class before he joined the Pudukottah College. Soon after leaving
college, he went on a tour to Europe. After his return, he settled
down at Kanadukathan to look after the large baning business
he inherited from his father. He received practical training
in banking under his father and passed through a course of apprenticeship
in the Indian Bank, Ltd. Of which his father was one of the
foremost promoters. He also made an analytical study of economics
under Dr.Gilbert Slater.
About 1912, he migrated to Madras where he was at once recognised
as a generous and public spirited young man with a bright future
before him. He was a Director of the Indian Bank, Madras, and
Presidnet of the South Indian Chamber of Commerce. If today
the South Indian Chamber of Commerce is a very influential body,
it is in no small measure due to the late Sir Muthiah Chettiar
who was its President for oven seven years.
During the last Great War of 1914-1918, he threw himself
into its successful prosecution and gave Rs. 70,000 to the
War Fund. It was while he was Sheriff that H.R.H. The Prince
of Wales visited Madras and he had the hopnour of presenting
to His Royal Highness the Presidnecy's address of welcome,
enclosed in a magnificient casket. His numerous philanthropic
activities including the gift of Rs. 50,000 to the Madras
Tuberculosis Fund earned him a knighthood in 1922. He was
an elected member of the Madras Legislative Council for several
years and also sat in the Central Assembly for a time. He
was connected for some time with the Madras Port Trust. These
brought him into activer contract with men and affairs of
every sphere of national activity, and opened up for him,
fields of service where he made effective and useful contributions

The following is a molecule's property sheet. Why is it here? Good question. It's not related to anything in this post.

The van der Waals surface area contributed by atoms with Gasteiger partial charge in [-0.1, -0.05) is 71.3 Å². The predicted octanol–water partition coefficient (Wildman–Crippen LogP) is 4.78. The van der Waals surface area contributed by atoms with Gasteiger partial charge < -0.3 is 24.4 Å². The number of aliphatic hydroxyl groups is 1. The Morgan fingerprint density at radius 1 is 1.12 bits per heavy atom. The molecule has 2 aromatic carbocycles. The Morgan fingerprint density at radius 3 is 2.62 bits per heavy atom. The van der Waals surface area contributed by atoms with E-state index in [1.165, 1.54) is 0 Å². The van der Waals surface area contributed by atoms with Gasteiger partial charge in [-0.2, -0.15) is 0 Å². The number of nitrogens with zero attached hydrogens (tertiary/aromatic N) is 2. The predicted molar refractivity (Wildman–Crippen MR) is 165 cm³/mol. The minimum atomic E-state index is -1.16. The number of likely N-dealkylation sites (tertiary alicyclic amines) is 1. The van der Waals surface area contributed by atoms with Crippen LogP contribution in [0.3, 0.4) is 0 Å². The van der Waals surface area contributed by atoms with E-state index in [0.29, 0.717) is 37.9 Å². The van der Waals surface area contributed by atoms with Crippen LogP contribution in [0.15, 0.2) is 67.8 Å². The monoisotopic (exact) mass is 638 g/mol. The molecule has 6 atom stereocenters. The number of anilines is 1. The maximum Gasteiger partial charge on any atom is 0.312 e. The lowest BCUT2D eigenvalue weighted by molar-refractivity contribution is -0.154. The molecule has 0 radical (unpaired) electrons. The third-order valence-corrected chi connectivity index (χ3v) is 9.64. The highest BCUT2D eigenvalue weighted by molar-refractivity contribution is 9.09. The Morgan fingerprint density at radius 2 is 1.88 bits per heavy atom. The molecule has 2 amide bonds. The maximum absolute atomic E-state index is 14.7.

to public life.
Apart from the banking and commercial world of which he was
the ornament for over a decade, he was connected with numerous
public institutions of an educational and cultural character.
He was a trustee of the Pachaiyappa's Charities and gave freely
of his time and guidance to its management. He evinced a keen
interest in the management of the Pachaiyappa's High School,
Chidambaram, where he had studied up to the Matriculation
class. He became a member of the Hindu High School Committee.
Years ago when the financial condition of the Sir M.C.t.M.High
School, then C.R.C.High School, was very bad, fears were entertained
that it might have to be closed. At one time when the payment
of teacher's salaries fell into arrears, he donated Rs. 2,000
towards the payment. In May 1929, he signified his consent
to take over the management of the school but before he could
do so, he passed away. His son Mr. Chidambaram Chettiar, also
a member of our Committee, kept the promise made by his father
and saved the school. He gave the school a new name Sir M.Ct.Muthiah
Chettiar High School after the name of his revered father.
To our school, Sir M.Ct.Muthiah Chettiar was contributing
annualy a handsome sum to be given as scholarship to the deserving
students. His worthy son is still continuing it.
Sir Muthiah Chettiar had a personality, remarkable for its
charm. He was polished in the extreme, in word, thought and
deed and never expressed himself in harsh language. Well-read
that he was, he took immense delight in poring over books
in his leisure moments. He was a regular member of the Cosmopolitian
Club where he was known to be an amiable, kind-hearted and
sincere fgriend and was very much liked for his suavity of
manners and cheerful temper. In short, he was well-known as
an enterprising banker, a keen businessman, a generous philanthropist
and a very polished gentleman of culture.
To the regret of many he passed away on 19th July 1929 at
the young age of forty-two, leaving behind, two sons, the
elder of whom Mr. M.Ct.M.Chidambaram Chettiar has inherited
his father's genius in full measure and whom God has endowed
with everything that makes for happiness in this world.